Traders in gold are expected to struggle for direction this week amid the typical Federal Reserve information blackout ahead of its monthly meeting, while those in oil could be pacing a little gingerly too as Iran could be nearing a deal to export its crude without US sanctions, despite testy negotiations.
All eyes will be on Thursday’s reading of the US Consumer Price Index, or CPI, for May, after a stronger-than-expected number in April triggered a gold selloff to the low $1,800s.
Aside from CPI and other relevant data, markets are practically worried sick about the incessant chatter on inflation. This is despite the Federal Reserve’s relative indifference to the whole matter, as well as its refusal to act rashly with a rate hike or resort to immediate tapering of asset purchases it has carried out to provide liquidity to markets since the outbreak of the coronavirus pandemic in March 2020.
All things being equal, a higher inflationary environment is good for gold, which is seen as the best store of value in times of both financial and political trouble.
Yet in recent months, gold’s rivals, the dollar and bond yields, have rallied instead on signs of ramping inflation, as investors bet the Fed will hike rates faster than anticipated–something it has sworn against.
The Fed acknowledges the price pressures arising from bottlenecks in US supply chains struggling to cope with demand in an economy reopening after months of pandemic-suppression. But the central bank’s policy-making Federal Open Market Committee, led by Chairman Jerome Powell, insists that these inflationary pressures are “transient” and will fade as the economy makes a full recovery from the pandemic.
Gold was initially weakened on Thursday by weekly US jobless claims suggesting unemployment is at its lowest since the outbreak of the pandemic.
But within 24 hours, the jobs picture turned again, helping gold claw back some of its losses.
The Labor Department’s nonfarm payrolls for all of May, released Friday, showed that the United States added just 559,000 new jobs–at least 90,000 below economists’ forecasts–although the monthly unemployment rate fell by three percentage points to 5.8%. This suggested that jobs recovery still had some way to go.
At once, talking heads at research houses began espousing the theory that the Fed will be nowhere near to raising interest rates or tapering the $120 billion of bonds and other assets it had been buying monthly.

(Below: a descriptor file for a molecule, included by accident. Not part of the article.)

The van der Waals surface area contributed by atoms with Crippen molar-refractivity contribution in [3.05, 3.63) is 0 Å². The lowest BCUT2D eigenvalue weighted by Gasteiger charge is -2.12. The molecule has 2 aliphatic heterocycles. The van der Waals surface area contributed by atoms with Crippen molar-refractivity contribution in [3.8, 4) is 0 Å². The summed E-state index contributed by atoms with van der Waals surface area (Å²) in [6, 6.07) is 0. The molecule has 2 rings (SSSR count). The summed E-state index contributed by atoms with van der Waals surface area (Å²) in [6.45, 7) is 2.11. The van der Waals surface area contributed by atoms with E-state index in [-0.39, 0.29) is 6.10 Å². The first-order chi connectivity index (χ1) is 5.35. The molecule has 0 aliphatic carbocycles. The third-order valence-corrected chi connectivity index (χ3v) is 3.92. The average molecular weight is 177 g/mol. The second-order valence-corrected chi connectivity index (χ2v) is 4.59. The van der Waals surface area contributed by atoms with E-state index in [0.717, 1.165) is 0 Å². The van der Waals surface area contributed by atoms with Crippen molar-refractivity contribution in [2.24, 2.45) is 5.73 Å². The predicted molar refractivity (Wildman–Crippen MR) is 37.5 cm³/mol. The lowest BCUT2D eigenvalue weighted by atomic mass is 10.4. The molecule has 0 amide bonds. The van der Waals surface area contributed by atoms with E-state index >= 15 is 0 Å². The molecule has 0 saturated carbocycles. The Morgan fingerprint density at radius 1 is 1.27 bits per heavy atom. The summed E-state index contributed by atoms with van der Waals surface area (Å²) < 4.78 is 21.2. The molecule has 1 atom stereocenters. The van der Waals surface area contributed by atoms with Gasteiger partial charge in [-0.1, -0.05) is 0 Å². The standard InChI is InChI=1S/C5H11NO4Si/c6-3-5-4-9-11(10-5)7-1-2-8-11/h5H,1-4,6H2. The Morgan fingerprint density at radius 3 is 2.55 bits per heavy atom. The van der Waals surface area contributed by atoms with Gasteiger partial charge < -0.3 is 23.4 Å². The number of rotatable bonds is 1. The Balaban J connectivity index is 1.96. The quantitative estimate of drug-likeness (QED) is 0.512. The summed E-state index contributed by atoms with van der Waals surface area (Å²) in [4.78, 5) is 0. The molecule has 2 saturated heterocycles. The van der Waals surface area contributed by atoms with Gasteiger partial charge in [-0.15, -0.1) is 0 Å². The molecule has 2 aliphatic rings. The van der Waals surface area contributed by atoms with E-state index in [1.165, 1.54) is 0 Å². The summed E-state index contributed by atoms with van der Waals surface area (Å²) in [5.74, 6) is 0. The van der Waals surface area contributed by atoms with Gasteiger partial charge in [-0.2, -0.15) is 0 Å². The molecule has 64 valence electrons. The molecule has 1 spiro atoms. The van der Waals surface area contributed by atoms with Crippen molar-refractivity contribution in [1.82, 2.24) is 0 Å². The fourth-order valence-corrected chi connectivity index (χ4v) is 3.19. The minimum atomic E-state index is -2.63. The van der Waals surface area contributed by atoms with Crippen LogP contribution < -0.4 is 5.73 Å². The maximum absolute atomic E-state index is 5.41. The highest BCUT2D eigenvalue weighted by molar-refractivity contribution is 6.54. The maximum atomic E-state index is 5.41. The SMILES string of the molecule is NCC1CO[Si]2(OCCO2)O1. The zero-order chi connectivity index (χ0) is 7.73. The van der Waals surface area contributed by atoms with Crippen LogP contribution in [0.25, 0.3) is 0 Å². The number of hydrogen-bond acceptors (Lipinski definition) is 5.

Gold enters this week back under the key $1,900 perch it had occupied the previous week amid the radio silence that Fed bankers typically display ahead of the central bank’s June 15-16 monthly policy meeting.
The CPI is one of the last major US economic data releases scheduled ahead of the Fed meeting. If it turns out to be surprisingly stronger than forecast, it could once again galvanize the market’s focus on inflation, despite the Fed’s best efforts to navigate the conversation away from it. Economists tracked by Investing.com expect a monthly growth of 0.4% for May CPI and an annual expansion of 4.7%.
Should the numbers stay within forecast, the Fed will be able to argue that no change–or even talk of change–in monetary policy is required at its June meeting, Jeffrey Halley, Asia-Pacific research head at online broker OANDA, wrote in his opening blog for the week.
But such an action will barely pacify a larger portion of the market, including the gold trade, rattled by US 10-year yields hovering around 1.6% and threatening to go back above 1.7% and beyond.
“Once the pandemic supply chain bottlenecks are cleared, will a return to the mean occur?” Halley asked in his blog.
“Despite the noise and the chest-thumping from both sides of the ring, the honest answer is we just don’t know if price stresses will ease around the world towards the end of the year.”
“The inflation arm-wrestle continues.”
For gold, particularly, a choppy $1,860 to $1900 range could be expected this week, with last week’s peak of $1,817 unlikely to be retested, Halley added.
In oil’s case, crude prices were down in Monday’s early trade in Asia despite US benchmark, the West Texas Intermediate, hitting a 32-month high of $70 per barrel.
Brent crude, which acts as the global benchmark for oil, also eased after a 2-year high at $72.26.
Iran and global powers will enter a fifth round of talks on June 10 in Vienna that could include Washington lifting economic sanctions on Iranian oil exports.
While the European Union envoy coordinating the negotiations had said he believed a deal would be struck at this week’s talks, Reuters quoted other senior diplomats as saying that the most difficult decisions still lie ahead.
Analysts expect Iran, which will have its presidential election on June 18, to increase production of its crude by 500,000 to 1 million barrels per day once sanctions are lifted.
Disclaimer: Barani Krishnan uses a range of views outside his own to bring diversity to his analysis of any market. For neutrality, he sometimes presents contrarian views and market variables. He does not hold a position in the commodities and securities he writes about.